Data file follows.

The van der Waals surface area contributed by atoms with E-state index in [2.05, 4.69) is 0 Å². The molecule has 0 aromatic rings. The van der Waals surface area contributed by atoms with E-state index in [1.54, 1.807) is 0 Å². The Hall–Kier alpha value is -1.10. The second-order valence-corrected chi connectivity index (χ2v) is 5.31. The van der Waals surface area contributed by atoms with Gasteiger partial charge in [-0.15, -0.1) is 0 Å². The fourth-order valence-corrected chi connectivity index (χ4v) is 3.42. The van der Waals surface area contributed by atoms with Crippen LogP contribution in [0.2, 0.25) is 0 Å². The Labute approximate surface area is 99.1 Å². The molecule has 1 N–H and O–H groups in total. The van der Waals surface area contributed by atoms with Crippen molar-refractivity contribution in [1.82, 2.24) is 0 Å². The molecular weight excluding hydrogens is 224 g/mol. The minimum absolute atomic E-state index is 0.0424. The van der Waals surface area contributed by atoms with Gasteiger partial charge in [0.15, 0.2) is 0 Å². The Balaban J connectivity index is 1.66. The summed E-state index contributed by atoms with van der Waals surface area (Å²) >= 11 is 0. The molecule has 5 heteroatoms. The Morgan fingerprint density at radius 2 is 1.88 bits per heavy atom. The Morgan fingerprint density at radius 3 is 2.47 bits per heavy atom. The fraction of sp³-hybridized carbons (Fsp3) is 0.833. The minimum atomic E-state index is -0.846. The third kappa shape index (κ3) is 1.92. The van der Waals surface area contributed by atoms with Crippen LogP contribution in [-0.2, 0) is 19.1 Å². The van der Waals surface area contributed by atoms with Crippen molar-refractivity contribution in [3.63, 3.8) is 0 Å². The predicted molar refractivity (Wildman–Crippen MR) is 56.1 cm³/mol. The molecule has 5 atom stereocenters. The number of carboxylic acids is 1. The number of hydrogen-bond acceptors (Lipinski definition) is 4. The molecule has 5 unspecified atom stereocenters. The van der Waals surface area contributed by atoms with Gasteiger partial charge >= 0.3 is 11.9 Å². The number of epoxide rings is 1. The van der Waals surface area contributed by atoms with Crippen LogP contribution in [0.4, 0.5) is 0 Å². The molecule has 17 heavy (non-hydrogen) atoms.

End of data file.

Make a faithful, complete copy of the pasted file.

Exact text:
The van der Waals surface area contributed by atoms with E-state index in [2.05, 4.69) is 0 Å². The molecule has 0 aromatic rings. The van der Waals surface area contributed by atoms with E-state index in [1.54, 1.807) is 0 Å². The Hall–Kier alpha value is -1.10. The second-order valence-corrected chi connectivity index (χ2v) is 5.31. The van der Waals surface area contributed by atoms with Gasteiger partial charge in [-0.15, -0.1) is 0 Å². The fourth-order valence-corrected chi connectivity index (χ4v) is 3.42. The van der Waals surface area contributed by atoms with Crippen LogP contribution in [0.2, 0.25) is 0 Å². The Labute approximate surface area is 99.1 Å². The molecule has 1 N–H and O–H groups in total. The van der Waals surface area contributed by atoms with Crippen molar-refractivity contribution in [1.82, 2.24) is 0 Å². The molecular weight excluding hydrogens is 224 g/mol. The minimum absolute atomic E-state index is 0.0424. The van der Waals surface area contributed by atoms with Gasteiger partial charge in [0.15, 0.2) is 0 Å². The Balaban J connectivity index is 1.66. The summed E-state index contributed by atoms with van der Waals surface area (Å²) >= 11 is 0. The molecule has 5 heteroatoms. The Morgan fingerprint density at radius 2 is 1.88 bits per heavy atom. The Morgan fingerprint density at radius 3 is 2.47 bits per heavy atom. The fraction of sp³-hybridized carbons (Fsp3) is 0.833. The minimum atomic E-state index is -0.846. The third kappa shape index (κ3) is 1.92. The van der Waals surface area contributed by atoms with Crippen LogP contribution in [-0.2, 0) is 19.1 Å². The van der Waals surface area contributed by atoms with Crippen molar-refractivity contribution in [3.63, 3.8) is 0 Å². The predicted molar refractivity (Wildman–Crippen MR) is 56.1 cm³/mol. The molecule has 5 atom stereocenters. The number of carboxylic acids is 1. The number of hydrogen-bond acceptors (Lipinski definition) is 4. The molecule has 5 unspecified atom stereocenters. The van der Waals surface area contributed by atoms with Gasteiger partial charge >= 0.3 is 11.9 Å². The number of epoxide rings is 1. The van der Waals surface area contributed by atoms with Crippen LogP contribution in [0.4, 0.5) is 0 Å². The molecule has 17 heavy (non-hydrogen) atoms.